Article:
During the eighties, Ted Benoît was a prominent representative of the École Pigalle scene. With the other artists of this movement, like François Avril, Petit-Roulet and Dupuy-Berbérian, he shared a taste for the classic clear line style - a style employed in his anti-hero playboy comics set in the fifties. Benoît took courses in cinematographic techniques and went to work for television afterwards. In 1971, he joined the editorial team of Actuel, an alternative magazine in which he also published his first comics works. Upon meeting Nikita Mandryka in 1975, Benoît began a collaboration with the magazine L'Écho des Savanes. He made his album debut in 1979 with 'Hôpital', published by Les Humanoïdes Associés'.
In the 1980s he exchanged his underground style for a Clear Line one, starting with the album 'Vers la Ligne Claire', collection of stories published in Libération and Métal Hurlant. The album featured the character 'Ray Banana' for the first time, and was an ode to Clear Line artists like Hergé and Joost Swarte. He also cooperated with À Suivre during this period, and these stories were collected in 'Histoires Vraies'. Also for À Suivre, he created 'Berceuse Électrique' and further episodes with 'Ray Banana'. In 1987, he conceived 'Bingo Bingo et son Combo Congolais' for Métal Hurlant and Métal Aventures.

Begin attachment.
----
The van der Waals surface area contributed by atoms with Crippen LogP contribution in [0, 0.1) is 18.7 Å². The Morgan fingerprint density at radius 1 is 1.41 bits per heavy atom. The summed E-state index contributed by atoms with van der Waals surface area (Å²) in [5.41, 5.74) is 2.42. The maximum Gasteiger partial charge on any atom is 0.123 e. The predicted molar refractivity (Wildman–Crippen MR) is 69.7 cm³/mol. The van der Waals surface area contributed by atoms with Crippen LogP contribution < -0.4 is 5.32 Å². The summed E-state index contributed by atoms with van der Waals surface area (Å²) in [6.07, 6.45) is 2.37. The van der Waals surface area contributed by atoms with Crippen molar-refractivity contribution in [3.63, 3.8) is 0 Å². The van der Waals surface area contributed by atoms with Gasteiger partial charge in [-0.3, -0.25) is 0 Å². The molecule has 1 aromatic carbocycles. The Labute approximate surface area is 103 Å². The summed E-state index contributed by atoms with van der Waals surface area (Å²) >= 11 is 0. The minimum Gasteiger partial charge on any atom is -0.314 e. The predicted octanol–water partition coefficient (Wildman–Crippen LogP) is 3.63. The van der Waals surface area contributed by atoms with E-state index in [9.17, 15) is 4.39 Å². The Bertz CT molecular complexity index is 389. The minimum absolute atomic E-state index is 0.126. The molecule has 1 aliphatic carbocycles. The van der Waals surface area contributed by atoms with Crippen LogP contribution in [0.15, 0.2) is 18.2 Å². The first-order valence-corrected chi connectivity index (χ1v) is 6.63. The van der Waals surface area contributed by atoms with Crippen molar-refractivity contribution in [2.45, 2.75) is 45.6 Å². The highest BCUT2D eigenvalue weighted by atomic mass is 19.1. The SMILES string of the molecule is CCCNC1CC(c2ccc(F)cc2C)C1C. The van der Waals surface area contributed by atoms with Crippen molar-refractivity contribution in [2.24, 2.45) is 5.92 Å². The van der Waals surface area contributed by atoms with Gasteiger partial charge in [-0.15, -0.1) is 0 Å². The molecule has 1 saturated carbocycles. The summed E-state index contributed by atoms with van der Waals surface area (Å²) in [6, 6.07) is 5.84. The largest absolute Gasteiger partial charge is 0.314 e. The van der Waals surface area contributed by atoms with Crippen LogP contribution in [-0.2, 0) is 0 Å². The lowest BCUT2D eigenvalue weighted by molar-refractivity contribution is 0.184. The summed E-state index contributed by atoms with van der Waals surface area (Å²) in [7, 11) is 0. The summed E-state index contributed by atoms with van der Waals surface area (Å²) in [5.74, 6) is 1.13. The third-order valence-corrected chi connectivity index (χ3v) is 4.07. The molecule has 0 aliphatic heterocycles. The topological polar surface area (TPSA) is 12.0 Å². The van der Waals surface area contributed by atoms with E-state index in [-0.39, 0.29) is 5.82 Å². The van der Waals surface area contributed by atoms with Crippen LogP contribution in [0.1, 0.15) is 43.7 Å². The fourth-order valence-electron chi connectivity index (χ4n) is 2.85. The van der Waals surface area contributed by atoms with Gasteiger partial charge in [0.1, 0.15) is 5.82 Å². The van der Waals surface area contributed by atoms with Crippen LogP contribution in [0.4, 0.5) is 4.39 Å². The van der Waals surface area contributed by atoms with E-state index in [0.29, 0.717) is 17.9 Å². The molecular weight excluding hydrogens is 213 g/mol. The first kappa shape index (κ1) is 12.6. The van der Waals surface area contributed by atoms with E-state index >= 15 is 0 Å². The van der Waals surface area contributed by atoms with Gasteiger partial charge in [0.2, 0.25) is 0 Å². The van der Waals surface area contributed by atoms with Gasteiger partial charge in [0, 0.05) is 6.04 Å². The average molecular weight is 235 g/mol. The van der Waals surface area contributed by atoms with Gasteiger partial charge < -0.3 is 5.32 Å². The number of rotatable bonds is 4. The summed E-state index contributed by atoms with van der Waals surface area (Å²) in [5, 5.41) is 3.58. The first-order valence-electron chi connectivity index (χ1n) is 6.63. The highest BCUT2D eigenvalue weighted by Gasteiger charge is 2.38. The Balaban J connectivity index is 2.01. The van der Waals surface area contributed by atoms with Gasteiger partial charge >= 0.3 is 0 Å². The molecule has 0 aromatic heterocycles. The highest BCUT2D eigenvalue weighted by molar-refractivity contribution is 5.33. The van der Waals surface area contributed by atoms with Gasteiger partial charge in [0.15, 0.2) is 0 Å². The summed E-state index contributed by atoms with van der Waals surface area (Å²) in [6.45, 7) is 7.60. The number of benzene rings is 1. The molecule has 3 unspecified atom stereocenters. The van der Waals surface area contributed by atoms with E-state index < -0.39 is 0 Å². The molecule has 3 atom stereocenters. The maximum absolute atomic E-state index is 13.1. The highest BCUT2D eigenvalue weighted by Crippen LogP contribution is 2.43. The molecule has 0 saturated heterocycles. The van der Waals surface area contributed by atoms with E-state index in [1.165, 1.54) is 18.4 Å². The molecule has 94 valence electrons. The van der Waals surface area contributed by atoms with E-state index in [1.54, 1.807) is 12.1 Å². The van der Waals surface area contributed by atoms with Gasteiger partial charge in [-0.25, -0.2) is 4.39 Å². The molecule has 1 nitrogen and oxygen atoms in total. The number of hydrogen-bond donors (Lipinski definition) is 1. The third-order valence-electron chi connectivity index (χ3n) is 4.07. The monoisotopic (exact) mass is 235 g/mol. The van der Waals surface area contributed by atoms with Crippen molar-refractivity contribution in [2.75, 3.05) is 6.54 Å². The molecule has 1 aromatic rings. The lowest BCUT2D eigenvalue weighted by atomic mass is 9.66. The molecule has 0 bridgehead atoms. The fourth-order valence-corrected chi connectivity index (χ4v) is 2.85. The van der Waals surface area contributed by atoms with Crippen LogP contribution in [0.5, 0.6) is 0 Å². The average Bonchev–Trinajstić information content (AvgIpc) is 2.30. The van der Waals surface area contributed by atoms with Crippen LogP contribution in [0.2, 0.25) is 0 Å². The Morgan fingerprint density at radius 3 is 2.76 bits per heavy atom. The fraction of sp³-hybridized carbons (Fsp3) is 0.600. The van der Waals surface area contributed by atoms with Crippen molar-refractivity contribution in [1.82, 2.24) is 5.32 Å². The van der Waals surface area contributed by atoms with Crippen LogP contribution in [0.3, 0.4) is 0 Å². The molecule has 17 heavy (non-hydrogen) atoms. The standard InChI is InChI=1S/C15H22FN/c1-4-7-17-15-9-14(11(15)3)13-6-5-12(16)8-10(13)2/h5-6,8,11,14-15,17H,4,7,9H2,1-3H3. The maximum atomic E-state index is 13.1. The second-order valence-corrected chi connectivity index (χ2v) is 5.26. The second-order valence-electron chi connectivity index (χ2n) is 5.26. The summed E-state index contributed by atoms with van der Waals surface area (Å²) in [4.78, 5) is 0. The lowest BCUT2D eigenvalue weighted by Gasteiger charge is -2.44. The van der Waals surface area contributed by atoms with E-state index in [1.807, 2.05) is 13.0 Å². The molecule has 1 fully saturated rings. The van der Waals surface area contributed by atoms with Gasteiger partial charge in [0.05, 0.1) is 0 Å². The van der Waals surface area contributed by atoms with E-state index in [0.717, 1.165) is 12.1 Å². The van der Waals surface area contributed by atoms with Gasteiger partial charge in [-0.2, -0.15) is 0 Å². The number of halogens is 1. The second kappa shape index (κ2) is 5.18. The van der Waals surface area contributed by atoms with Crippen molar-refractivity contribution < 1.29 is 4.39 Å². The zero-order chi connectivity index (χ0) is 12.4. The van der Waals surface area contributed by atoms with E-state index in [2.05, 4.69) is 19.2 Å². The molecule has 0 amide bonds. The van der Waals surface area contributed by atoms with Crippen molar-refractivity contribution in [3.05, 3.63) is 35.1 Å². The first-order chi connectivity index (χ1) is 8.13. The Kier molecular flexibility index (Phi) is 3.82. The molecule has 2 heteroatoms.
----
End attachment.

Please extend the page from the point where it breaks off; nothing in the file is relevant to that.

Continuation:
In addition, Benoît wrote 'L'Homme de Nulle Part' for the artist Pierre Nedjar, which featured the memoires of Ray Banana's wife, Thelma Ritter. Benoît's character was also featured in 'L'Homme qui ne Transpirait Pas', a novel by Philippe Paringaux in 1994. Benoît's mastership of the Clear Line style made him one of the artists that revived Edgar P. Jacob's 'Blake & Mortimer' series from 1993.